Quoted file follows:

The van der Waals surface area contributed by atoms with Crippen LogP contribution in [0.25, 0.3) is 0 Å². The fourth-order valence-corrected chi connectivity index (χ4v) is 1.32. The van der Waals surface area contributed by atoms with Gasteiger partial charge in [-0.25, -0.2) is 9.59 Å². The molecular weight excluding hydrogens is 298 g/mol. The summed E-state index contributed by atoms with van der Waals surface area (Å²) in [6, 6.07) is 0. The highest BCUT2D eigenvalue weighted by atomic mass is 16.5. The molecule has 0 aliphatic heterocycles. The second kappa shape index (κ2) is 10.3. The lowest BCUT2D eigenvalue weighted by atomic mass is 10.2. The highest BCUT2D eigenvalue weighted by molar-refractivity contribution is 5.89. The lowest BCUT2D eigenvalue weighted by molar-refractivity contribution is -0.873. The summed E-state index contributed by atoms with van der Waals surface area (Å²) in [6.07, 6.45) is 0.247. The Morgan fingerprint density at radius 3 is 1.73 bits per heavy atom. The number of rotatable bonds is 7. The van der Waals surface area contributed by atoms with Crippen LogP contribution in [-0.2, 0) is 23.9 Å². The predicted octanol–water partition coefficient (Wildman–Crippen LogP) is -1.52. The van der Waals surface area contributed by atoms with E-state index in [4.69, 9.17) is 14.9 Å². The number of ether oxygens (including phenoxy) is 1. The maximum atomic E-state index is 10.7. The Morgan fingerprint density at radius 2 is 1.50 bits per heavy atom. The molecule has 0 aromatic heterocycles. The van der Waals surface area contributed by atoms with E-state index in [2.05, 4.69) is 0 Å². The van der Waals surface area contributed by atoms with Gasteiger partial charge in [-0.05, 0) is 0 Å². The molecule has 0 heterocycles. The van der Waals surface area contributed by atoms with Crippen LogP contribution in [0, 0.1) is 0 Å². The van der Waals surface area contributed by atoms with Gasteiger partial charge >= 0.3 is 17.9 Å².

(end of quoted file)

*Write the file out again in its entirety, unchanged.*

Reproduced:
The van der Waals surface area contributed by atoms with Crippen LogP contribution in [0.25, 0.3) is 0 Å². The fourth-order valence-corrected chi connectivity index (χ4v) is 1.32. The van der Waals surface area contributed by atoms with Gasteiger partial charge in [-0.25, -0.2) is 9.59 Å². The molecular weight excluding hydrogens is 298 g/mol. The summed E-state index contributed by atoms with van der Waals surface area (Å²) in [6, 6.07) is 0. The highest BCUT2D eigenvalue weighted by atomic mass is 16.5. The molecule has 0 aliphatic heterocycles. The second kappa shape index (κ2) is 10.3. The lowest BCUT2D eigenvalue weighted by atomic mass is 10.2. The highest BCUT2D eigenvalue weighted by molar-refractivity contribution is 5.89. The lowest BCUT2D eigenvalue weighted by molar-refractivity contribution is -0.873. The summed E-state index contributed by atoms with van der Waals surface area (Å²) in [6.07, 6.45) is 0.247. The Morgan fingerprint density at radius 3 is 1.73 bits per heavy atom. The number of rotatable bonds is 7. The van der Waals surface area contributed by atoms with Crippen LogP contribution in [-0.2, 0) is 23.9 Å². The predicted octanol–water partition coefficient (Wildman–Crippen LogP) is -1.52. The van der Waals surface area contributed by atoms with E-state index in [4.69, 9.17) is 14.9 Å². The number of ether oxygens (including phenoxy) is 1. The maximum atomic E-state index is 10.7. The Morgan fingerprint density at radius 2 is 1.50 bits per heavy atom. The molecule has 0 aromatic heterocycles. The van der Waals surface area contributed by atoms with E-state index in [2.05, 4.69) is 0 Å². The van der Waals surface area contributed by atoms with Gasteiger partial charge in [-0.05, 0) is 0 Å². The molecule has 0 heterocycles. The van der Waals surface area contributed by atoms with Crippen LogP contribution in [0, 0.1) is 0 Å². The van der Waals surface area contributed by atoms with Gasteiger partial charge >= 0.3 is 17.9 Å².